An estimable poet in his own right, C.K. Williams has written an accessible, short study of Walt Whitman’s poetry. Part of a writers-on-writers series recently launched by Princeton University Press, On Whitman is a slight book, an appreciative meditation rather than a critical study. Williams helps readers see Whitman’s genius, especially his intuitive grasp of the existential and metaphysical demands of a radically democratic culture.
“I celebrate myself,” writes Whitman in a characteristic line of self-exaltation. For readers raised on the self-abnegating ethic of the New Testament (“He must increase; I must decrease,” says John the Baptist when he encounters Jesus), the poet seems a hopeless egotist: “In all people I see myself.” “I am large, I contain multitudes.”
First impressions aren’t always accurate. Whitman’s hymns to the self do not reflect an inwardly turned selfishness. On the contrary, as he recognized, a democratic culture requires a self-enlarging sensibility. A society of peons cannot rule itself. Thus the assertive moment: My voice should be heard! My vote counts!
Whitman’s enlarging self-importance also expands toward an all-encompassing solidarity. “A Song for Occupations,” like so many of Whitman’s poems, evokes humanity in its great diversity: to see and identify with the great variety of working men and women confers dignity on their lives, and brings us into solidarity with them.
Whitman’s solidarity even reaches the point of a poetic empathy akin to Christian ideals: “If you become degraded, criminal, ill, then I become so for your sake.” It was not an empty literary gesture. While trying to find his brother among the Civil War’s wounded, he was so moved by the scenes of suffering that he devoted himself to visiting the war-torn soldiers then languishing in the military hospitals in and around Washington.
Whitman’s songs of social solidarity suggest such a limitless universality that boundaries become invisible, and the effect is to evoke the disposition of expansive inclusion that we find so prevalent these days: “The Asiatic and African are hand in hand, the European and American are hand in hand.” At such a great distance from life solidarity can seem thin and imaginary.
The same holds for Whitman’s eschatological hopes: “The felon steps forth from prison, the insane becomes sane, the suffering of sick persons is reliev’d.” Today we coin euphemisms (“mentally ill,” “differently abled”), and explain crime as a socially caused pathology. They are gestures of solidarity, efforts to extend the circle of inclusion, but at the cost of honesty about reality.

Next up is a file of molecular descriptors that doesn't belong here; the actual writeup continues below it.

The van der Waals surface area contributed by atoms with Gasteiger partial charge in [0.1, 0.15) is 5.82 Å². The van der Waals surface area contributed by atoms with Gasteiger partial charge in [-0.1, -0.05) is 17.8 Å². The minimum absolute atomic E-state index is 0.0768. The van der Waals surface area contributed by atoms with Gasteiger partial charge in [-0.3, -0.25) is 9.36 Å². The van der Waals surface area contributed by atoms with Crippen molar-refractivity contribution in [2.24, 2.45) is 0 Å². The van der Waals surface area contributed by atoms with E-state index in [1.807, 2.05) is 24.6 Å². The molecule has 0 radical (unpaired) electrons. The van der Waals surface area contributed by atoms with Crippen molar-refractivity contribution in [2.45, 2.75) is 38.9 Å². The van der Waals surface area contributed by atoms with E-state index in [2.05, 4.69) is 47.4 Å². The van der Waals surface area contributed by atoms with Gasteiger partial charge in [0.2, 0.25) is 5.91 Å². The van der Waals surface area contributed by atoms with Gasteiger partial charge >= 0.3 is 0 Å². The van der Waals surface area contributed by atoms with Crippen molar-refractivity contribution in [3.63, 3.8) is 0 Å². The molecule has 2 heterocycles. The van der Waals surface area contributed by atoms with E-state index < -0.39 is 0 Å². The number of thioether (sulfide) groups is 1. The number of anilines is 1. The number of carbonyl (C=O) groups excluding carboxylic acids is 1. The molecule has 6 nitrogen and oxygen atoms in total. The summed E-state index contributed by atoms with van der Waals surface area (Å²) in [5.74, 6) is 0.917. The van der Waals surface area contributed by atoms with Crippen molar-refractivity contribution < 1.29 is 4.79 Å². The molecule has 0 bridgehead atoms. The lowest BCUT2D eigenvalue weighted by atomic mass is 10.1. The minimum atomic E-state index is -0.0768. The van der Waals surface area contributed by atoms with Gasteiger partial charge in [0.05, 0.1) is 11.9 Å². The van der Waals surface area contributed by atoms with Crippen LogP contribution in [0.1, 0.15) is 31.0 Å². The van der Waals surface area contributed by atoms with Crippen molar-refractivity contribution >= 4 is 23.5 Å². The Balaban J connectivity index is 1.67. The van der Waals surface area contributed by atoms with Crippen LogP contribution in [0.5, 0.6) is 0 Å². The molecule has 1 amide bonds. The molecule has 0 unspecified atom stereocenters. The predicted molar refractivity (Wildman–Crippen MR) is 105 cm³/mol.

It is a noble vision—a sense of self at once exalted and at the service of others, at the center and in solidarity, assertive and empathetic—but it is very difficult to sustain, especially in the radical ambiance of Whitman’s universalism. There is an appalling lack of institutional and historical reality in Whitman’s poetry. He races through great lists of places, vocations, and states of life, but rarely lingers lovingly over anything other than bodies and their arresting sensuality. This absence in his poetry evacuates life of sustaining forms and enduring loyalties.
Whitman’s antipathy to the arresting power of place and history reflects a perennial feature (and weakness) of the universal aspirations of modernity. Rousseau was a kindred democratic soul, more theoretical but equally radical. He saw that metaphysical significance must be drained out of the richly populated and historically saturated topography of culture.
The commanding authority of historical particularities, and the mediating social institutions that minister to them, powerfully impedes the enlargement of the self and expansion of solidarity. For particularity limits the self with demands for loyalty, as well as preventing us from fusing ourselves to our common humanity in a universal “yes.” This is why Rousseau winnowed down social reality to the singular individual and the all-encompassing state that expands to an all powerful Leviathan, fusing them together in the social contract.